Author + information
- aDepartment of Cardiovascular Medicine, Cleveland Clinic, Cleveland, Ohio
- bDepartment of Cardiovascular Medicine, Cleveland Clinic, Abu Dhabi, United Arab Emirates
- ↵∗Reprint requests and correspondence:
Dr. Samir R. Kapadia, Interventional Cardiology, Cardiac Catheterization Laboratory, Cleveland Clinic, 9500 Euclid Avenue, J2-3, Cleveland, Ohio 44195.
Over the last decade, advances in percutaneous therapies have resulted in more treatment options for patients with valvular heart disease. The success of transcatheter aortic valve replacement has stimulated the field of interventional treatment for other valve diseases, particularly mitral regurgitation (MR) (1). The MitraClip (Abbott Vascular, Santa Clara, California) is the only Food and Drug Administration–approved therapy for the transcatheter treatment of MR at this time, with a restricted indication for a small group of degenerative MR (DMR) patients who are at prohibitive risk for surgery (2). Functional MR (FMR), which is the more common form of MR, is the most important target for transcatheter intervention due to a clinically significant unmet need (3).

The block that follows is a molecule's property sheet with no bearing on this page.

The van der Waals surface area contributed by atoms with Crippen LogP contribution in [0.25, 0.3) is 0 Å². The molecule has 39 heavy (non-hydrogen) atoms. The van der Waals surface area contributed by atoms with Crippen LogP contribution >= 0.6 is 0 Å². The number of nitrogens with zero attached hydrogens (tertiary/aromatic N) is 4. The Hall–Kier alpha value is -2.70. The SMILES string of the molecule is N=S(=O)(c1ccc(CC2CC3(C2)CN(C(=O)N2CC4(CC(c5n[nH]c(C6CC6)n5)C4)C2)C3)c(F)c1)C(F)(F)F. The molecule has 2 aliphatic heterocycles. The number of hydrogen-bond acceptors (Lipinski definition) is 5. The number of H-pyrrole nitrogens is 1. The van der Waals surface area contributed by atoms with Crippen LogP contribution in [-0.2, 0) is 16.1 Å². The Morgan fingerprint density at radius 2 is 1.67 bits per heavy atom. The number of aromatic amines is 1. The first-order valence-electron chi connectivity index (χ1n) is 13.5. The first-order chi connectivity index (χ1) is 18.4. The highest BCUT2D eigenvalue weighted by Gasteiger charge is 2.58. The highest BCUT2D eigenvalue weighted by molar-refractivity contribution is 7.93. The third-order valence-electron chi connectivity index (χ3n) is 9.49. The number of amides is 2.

Innovation in percutaneous mitral therapies has fundamentally different requirements in comparison to aortic therapies. First, surgical treatment for FMR has not proven improved survival compared with medical management, hence surgical mitral valve (MV) repair or replacement for FMR has a Class IIb indication in most of the guidelines (4). Therefore, percutaneous mitral therapies do not have a surgical benchmark to follow. Furthermore, the treatment effect of reducing FMR on mortality may be difficult to demonstrate because survival in most FMR patients may be primarily determined by the underlying left ventricular (LV) dysfunction and not by the mitral regurgitation itself. Therefore, therapies targeting MV have to rely on showing improvement in more subjective endpoints such as New York Heart Association Class and reducing hospitalizations.